Major platforms such as Tmall, Weibo, AutoHome, BitAuto, Kuaishou, and DongCheDi have quickly launched digital marketing online services to support businesses in their online marketing efforts.
The short video app Kuaishou, for example, launched a solution specifically for automotive brands featuring a special account combining marketing videos on demand, live stream functions, social interaction and lead management tools to help with attracting and retaining customers.
In addition to conducting online live broadcasts with OEMs and dealers, AutoHome has been using big data systems to analyze changes in customer behavior during the pandemic to better understand their needs. Taking the “Smart Car Cloud” product as an example, it provides car companies with three major services: Intelligent early warning, intelligent diagnosis, and intelligent suggestion. In addition, through the creation of smart showrooms and online virtual stores, AutoHome provides the four major functions of online car viewing, car selection, car ordering, and car buying.
Looking ahead, all these new customer interaction efforts, combined with a probable reluctance to quickly go back to mass transit, may lead to a new boost for auto sales in China. This would be very welcome! China’s accumulated vehicle sales in January and February 2020 stood at 1.97 million, which is 41% lower than the same period in 2019 (CPCA). Even New Energy Vehicles lost 54% of its sales compared to last year. This marks a new two-year low for the entire industry. In the meantime, a new IPSOS study based on interviews conducted in China at the beginning of February shows that the behavior of potential car buyers has changed: Not only has the frequency of usage of digital touchpoints increased, but online now seems the preferred channel for sales and aftersales services versus offline services.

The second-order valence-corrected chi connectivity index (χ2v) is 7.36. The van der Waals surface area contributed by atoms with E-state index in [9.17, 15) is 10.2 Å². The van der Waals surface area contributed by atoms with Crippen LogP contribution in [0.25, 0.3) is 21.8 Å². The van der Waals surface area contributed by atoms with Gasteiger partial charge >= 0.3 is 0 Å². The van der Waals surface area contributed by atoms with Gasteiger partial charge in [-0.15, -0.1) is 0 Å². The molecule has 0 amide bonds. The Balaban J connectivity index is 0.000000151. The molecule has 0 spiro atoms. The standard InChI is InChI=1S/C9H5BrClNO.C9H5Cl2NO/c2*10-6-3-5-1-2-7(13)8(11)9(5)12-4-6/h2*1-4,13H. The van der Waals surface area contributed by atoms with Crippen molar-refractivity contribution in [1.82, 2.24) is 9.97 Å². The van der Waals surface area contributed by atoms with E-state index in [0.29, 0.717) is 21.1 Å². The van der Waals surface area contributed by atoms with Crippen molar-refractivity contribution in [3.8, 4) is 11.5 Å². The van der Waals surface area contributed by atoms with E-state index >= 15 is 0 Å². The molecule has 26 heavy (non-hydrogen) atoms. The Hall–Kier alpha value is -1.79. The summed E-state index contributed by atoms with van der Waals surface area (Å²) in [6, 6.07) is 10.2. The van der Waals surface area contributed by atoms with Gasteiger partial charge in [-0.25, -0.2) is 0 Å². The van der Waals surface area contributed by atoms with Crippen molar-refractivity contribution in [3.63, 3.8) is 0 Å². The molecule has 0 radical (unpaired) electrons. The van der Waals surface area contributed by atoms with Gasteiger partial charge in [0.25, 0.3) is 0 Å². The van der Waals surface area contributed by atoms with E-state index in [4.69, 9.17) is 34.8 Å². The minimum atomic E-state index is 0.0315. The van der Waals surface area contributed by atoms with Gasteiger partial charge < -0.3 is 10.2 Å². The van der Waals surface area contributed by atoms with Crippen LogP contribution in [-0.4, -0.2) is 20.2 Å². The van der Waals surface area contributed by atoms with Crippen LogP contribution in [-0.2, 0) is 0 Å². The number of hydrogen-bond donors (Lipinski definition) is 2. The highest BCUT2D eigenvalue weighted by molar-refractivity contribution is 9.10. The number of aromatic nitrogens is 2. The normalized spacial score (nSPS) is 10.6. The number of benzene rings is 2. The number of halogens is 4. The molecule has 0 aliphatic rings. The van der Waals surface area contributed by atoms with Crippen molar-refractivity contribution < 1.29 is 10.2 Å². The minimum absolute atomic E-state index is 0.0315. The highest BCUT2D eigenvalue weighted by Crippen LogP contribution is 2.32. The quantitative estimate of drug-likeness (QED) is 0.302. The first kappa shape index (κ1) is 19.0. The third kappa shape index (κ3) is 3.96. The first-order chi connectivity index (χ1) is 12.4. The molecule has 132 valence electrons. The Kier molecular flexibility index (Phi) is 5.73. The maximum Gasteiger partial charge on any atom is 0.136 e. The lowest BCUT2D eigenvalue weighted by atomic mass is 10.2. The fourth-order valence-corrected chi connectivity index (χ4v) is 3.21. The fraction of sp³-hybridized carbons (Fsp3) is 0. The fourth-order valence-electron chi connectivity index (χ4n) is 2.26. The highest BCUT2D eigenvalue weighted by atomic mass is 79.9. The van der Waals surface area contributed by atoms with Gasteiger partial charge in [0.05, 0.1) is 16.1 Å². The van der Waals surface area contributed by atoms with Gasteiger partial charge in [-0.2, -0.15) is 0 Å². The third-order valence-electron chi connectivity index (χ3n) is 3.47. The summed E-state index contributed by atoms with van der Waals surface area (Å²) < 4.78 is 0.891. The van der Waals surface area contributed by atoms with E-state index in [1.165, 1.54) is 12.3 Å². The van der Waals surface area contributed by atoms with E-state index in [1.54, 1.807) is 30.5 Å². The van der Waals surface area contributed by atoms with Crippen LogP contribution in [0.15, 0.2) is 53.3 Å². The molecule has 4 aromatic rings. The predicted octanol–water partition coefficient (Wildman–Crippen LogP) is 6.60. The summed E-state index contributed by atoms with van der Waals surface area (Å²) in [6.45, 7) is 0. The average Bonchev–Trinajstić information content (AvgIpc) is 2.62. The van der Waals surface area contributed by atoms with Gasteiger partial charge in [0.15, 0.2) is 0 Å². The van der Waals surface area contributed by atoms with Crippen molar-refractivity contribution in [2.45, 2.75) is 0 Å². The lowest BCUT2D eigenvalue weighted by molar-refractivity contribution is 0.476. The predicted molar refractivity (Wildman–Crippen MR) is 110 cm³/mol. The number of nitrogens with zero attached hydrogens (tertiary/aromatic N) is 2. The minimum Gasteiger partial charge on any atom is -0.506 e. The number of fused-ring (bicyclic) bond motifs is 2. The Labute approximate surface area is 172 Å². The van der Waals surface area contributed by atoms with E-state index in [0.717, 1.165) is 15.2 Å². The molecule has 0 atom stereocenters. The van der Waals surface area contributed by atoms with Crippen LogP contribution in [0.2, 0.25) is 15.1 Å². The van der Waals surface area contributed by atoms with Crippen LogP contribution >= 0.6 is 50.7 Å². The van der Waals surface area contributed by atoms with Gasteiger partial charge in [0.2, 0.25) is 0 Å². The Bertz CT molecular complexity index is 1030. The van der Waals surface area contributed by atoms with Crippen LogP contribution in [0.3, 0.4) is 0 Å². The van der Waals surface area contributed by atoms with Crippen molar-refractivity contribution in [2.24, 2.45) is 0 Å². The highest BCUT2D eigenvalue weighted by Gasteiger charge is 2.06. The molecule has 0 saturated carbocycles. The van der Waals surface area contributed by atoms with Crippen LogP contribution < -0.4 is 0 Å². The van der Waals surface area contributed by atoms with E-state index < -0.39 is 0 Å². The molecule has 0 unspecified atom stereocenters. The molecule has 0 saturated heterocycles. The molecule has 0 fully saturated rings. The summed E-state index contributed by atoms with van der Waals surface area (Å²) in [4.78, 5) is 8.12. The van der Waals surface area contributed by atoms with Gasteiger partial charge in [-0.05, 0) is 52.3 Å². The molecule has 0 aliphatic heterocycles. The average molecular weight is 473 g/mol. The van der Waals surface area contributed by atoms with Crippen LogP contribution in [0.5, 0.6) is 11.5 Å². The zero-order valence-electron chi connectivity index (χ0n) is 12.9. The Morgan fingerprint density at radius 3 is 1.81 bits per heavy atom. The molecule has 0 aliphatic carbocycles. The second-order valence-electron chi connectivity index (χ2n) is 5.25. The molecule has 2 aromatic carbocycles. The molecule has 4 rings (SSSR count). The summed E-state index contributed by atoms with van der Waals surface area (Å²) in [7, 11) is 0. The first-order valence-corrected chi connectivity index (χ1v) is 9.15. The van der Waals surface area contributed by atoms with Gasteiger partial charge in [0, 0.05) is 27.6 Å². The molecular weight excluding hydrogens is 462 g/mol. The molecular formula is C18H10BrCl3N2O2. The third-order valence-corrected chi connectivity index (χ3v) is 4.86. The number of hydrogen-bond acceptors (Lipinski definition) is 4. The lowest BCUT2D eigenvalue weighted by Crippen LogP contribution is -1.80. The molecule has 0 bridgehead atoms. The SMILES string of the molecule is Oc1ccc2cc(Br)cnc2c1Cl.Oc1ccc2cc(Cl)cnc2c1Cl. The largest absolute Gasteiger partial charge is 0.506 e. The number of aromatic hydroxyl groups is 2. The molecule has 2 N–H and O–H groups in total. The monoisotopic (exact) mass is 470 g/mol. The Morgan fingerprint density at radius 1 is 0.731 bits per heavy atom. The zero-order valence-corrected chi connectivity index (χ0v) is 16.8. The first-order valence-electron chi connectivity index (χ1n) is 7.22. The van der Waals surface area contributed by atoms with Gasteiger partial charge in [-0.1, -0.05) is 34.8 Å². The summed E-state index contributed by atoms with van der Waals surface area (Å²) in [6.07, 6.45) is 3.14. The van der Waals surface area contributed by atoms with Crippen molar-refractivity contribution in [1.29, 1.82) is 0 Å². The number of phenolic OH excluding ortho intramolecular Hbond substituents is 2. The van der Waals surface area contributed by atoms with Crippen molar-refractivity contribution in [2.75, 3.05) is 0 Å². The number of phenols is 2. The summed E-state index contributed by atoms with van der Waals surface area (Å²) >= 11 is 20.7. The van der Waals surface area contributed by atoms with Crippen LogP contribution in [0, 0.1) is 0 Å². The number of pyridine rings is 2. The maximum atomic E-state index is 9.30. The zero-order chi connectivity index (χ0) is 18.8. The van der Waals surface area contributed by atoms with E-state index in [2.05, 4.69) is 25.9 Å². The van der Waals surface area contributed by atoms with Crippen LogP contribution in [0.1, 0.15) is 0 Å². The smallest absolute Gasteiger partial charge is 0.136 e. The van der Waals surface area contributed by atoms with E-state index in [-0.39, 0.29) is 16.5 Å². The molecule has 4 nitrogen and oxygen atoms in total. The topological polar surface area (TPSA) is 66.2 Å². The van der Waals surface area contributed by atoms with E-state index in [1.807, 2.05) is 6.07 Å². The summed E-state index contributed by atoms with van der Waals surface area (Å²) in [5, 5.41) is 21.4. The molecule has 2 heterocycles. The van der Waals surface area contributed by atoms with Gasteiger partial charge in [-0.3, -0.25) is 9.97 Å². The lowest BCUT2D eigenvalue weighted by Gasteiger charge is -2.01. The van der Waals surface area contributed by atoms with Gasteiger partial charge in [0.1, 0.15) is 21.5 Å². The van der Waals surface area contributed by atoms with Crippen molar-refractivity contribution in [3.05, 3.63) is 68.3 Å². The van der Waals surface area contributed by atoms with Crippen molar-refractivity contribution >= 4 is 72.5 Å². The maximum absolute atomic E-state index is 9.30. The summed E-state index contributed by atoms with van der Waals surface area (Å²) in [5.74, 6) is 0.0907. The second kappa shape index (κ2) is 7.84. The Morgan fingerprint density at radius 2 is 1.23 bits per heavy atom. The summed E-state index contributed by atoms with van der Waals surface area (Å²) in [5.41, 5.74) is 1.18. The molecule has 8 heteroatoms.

To conclude, there might still be opportunities for the auto industry to limit the impact of this crisis. To make this happen, companies would need to keep the following in mind:
- First, optimise digital touchpoints to be more customer-centric: Online channels still exhibit multiple pain points, such as information overload and inefficient customer journeys. During the current crisis, the quality, originality and efficiency of online content has made a real difference in winning over customers in China.
- Second, integrate both online and offline touchpoints to create an omni-channel experience that meets the changing needs of consumers. This means, adapting the necessary offline experience to match the expectations created during the online engagement.
While these are widely recognised digital transformation ambitions in the automotive industry, the crisis seems to have impacted customers’ behaviors in such a way that they are now an urgent necessity. Overcoming the lockdown with digital innovation offers a way forward for the industry.
There are lessons here that extend beyond China’s borders as the wider global automotive industry tackles the fallout from COVID-19. All automotive players should consider that rebalancing online and offline customer journeys and experiences has become essential to their existence.
 WeChat Subscription: Auto Car, Author: Zuo Yi
 WeChat Subscription: BMW China
 Bilibili Subscription: Tesla China
 AutoHome, Author: Wen Meng
 iYiou, Author: Zeng Le
 WeChat Subscription: TongJiRen Auto Review, Author: Chen Si